Norkus, a one-time member of the United States’ under-17 national team, grew up in Raleigh and starred at UNC. He was popular with the fans, and his ubiquity helped earn him the sobriquet “Mr. RailHawk.” He proposed to his wife on the opening day of the 2009 season, just after she sang the national anthem. But after a 2010 campaign in which he rarely even dressed for games, the 31-year-old Norkus was cut. The team wanted to get younger, they told him.
“I was really fortunate to have that dream [of being on a local pro team] come true,” he said. “Hopefully we can keep it going, but this team seems to have more turnover than most teams.”
Norkus is now keeping fit by playing with the CASL Elite, an amateur side composed of former pros and collegians. His departure from the RailHawks was met with displeasure on local soccer message boards, a striking display of solidarity with a player who has not regularly featured in a couple of years.
Norkus was frequently the player signing autographs or challenging students to read and stay in shape at the team’s community appearances. With his affable good looks and local roots, Norkus is the kind of player that a marketing team can build a campaign around. But in the interest of striving to be as competitive on the field as possible, the RailHawks, moved away from playing local players in favor of rising, but unknown, foreign talents who aspire to more prestigious leagues.
Houghton says that having a lot of transient players who are focused on advancement makes it difficult to build a marketing campaign around specific individuals. Carolina Courage players, on the other hand, were already playing in the best league in the world and were more willing to stay in the market during the off-season and were more likely to invest themselves in the community.
The Durham Bulls have similar obstacles to developing fan identification with players, but they are able to succeed because they provide a managed entertainment experience, complete with family inducements like inflatable sumo wrestling, face-painting and sponsored giveaways. The ballpark is also located downtown, where fans can make an evening of it, whereas the RailHawks games are played in the Cary suburbs, isolated from bars and restaurants.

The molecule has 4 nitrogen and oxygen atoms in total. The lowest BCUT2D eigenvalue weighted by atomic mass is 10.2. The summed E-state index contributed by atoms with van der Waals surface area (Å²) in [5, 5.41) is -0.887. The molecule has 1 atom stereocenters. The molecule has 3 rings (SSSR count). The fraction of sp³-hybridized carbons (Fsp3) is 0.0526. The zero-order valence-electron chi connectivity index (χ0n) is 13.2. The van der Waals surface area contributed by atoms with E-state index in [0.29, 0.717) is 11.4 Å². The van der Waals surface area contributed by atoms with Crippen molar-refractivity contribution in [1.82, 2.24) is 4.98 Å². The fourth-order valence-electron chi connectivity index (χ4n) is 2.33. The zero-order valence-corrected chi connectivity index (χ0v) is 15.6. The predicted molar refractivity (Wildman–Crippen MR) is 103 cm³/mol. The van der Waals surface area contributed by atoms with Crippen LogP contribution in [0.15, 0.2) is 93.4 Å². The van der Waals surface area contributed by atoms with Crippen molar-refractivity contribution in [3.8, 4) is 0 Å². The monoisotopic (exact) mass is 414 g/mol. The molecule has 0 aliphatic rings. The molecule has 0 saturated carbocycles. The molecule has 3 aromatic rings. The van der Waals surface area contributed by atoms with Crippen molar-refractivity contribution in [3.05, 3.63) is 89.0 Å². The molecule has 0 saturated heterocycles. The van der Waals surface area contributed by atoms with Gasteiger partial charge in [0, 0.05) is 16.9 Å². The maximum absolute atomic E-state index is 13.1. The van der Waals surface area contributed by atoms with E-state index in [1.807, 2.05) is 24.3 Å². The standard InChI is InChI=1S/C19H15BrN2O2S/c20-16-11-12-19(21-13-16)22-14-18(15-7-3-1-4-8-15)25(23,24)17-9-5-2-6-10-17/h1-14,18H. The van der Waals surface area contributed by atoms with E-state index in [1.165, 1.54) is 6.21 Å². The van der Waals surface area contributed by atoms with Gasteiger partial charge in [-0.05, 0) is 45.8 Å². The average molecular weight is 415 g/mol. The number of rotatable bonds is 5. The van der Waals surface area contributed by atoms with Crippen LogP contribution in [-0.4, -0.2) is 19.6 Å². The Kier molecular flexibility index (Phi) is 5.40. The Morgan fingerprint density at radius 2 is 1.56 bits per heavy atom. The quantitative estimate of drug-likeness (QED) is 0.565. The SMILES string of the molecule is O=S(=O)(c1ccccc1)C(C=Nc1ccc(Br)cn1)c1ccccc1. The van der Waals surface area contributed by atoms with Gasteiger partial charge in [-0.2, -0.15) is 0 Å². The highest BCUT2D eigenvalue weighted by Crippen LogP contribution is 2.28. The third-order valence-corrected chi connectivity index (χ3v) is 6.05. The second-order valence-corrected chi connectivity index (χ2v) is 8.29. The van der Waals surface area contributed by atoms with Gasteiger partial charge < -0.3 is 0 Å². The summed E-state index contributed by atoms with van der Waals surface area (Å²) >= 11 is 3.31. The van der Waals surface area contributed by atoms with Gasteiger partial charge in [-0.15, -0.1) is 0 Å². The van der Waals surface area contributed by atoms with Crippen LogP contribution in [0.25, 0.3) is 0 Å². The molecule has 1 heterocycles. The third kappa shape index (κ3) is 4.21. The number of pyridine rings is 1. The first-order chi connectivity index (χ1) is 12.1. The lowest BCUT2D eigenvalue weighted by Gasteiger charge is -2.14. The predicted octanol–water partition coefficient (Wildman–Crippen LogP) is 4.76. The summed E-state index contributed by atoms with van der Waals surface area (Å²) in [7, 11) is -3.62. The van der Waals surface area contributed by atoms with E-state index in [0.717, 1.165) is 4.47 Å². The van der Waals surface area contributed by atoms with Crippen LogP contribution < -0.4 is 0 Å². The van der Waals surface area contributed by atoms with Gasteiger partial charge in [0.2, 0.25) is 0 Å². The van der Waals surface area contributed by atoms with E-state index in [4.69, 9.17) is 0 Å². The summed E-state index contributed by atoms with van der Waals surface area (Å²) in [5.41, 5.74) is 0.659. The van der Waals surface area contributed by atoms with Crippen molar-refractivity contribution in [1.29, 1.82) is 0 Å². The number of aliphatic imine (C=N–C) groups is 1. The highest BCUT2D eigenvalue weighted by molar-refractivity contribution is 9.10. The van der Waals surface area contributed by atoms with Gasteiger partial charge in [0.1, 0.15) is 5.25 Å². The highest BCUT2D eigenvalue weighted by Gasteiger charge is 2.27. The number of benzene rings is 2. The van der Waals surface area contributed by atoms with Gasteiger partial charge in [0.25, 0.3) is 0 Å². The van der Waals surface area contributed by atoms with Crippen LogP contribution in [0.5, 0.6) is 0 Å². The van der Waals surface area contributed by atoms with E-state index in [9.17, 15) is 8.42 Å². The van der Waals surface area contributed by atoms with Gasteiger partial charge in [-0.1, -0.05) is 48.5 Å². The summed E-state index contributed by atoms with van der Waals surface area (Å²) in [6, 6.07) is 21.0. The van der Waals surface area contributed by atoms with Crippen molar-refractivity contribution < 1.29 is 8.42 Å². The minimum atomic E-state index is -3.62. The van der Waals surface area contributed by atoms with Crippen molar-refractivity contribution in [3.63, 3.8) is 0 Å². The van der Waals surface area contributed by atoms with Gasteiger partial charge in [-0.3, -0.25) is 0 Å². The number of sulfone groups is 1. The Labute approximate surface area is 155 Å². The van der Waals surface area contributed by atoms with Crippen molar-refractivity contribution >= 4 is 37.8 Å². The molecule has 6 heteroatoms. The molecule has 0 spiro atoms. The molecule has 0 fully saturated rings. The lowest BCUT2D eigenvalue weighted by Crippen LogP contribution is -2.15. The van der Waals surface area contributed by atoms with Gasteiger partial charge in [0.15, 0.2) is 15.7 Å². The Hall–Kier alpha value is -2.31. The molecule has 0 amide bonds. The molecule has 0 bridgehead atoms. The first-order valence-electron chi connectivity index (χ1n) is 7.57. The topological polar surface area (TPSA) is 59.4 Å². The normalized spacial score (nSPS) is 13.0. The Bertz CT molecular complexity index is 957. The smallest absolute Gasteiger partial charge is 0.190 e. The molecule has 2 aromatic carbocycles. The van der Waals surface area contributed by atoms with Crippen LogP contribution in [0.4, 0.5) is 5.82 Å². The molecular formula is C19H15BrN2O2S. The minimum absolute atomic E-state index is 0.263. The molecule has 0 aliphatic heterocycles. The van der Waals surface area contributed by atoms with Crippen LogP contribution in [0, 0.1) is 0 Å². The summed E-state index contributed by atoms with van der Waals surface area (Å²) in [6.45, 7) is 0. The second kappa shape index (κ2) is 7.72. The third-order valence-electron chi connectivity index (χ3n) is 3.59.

The fans who have come to WakeMed have witnessed some quality soccer on a world-class facility. The grass is perfectly manicured. The ball rolls with few bumps. Jarrett Campbell has seen more than most. He leads a group of 250 of the rowdiest and most committed RailHawks fans, who bang drums, join in song and inhabit the cheap seats behind the goal.
He wants to see the team compete in a regional league against established teams in Charlotte and Wilmington to save operating costs and to create local rivalries. As it stands now, away games are played too far away for supporters to attend them.
Such a regional league hasn’t been possible because the RailHawks split with the United Soccer League (USL), where they played for the first three seasons, and joined the nascent NASL, a venture that is presently bogged down in a sanctioning dispute with the USSF. [Nonetheless, NASL released its 2011 schedule late Tuesday; the Independent‘s sports blog, Triangle Offense, has covered this dispute since it erupted more than a year ago.]
However, what stings for many local soccer fans is that there are other teams in the stateand in Virginia and South Carolinathat would make natural rivals for a Triangle-based team. But those teams allied with the USL. For Campbell, a league with regional rivalries would be preferable.
“Because of bad blood, that will never happen,” Campbell says, speaking of the bridges that were burned when the Wellman-owned RailHawks joined other dissident teams to form the NASL.
“I think they’ve probably got one last chance to make this thing work.”
After a decade of pro soccer in the Triangle, it’s clear that there’s a fan base that can provide modest crowds to the first-rate pitch at WakeMed Soccer Park. But if it’s so difficult, is it worth doing? Houghton thinks so.
“A soccer team can be more than just casual entertainment; it can mean something much deeper to a community,” he says.
“When I was with the RailHawks there were so many times that people would come up to me and say, ‘Boy, I really miss the Courage, those were some great ladies.’ And they’ll talk about how meaningful it was to them when they were here and what a big void it left when they left.
“I’m sure it will be the same with the RailHawks if they no longer continue, but what has to happen to build that identification with fans is better marketing.”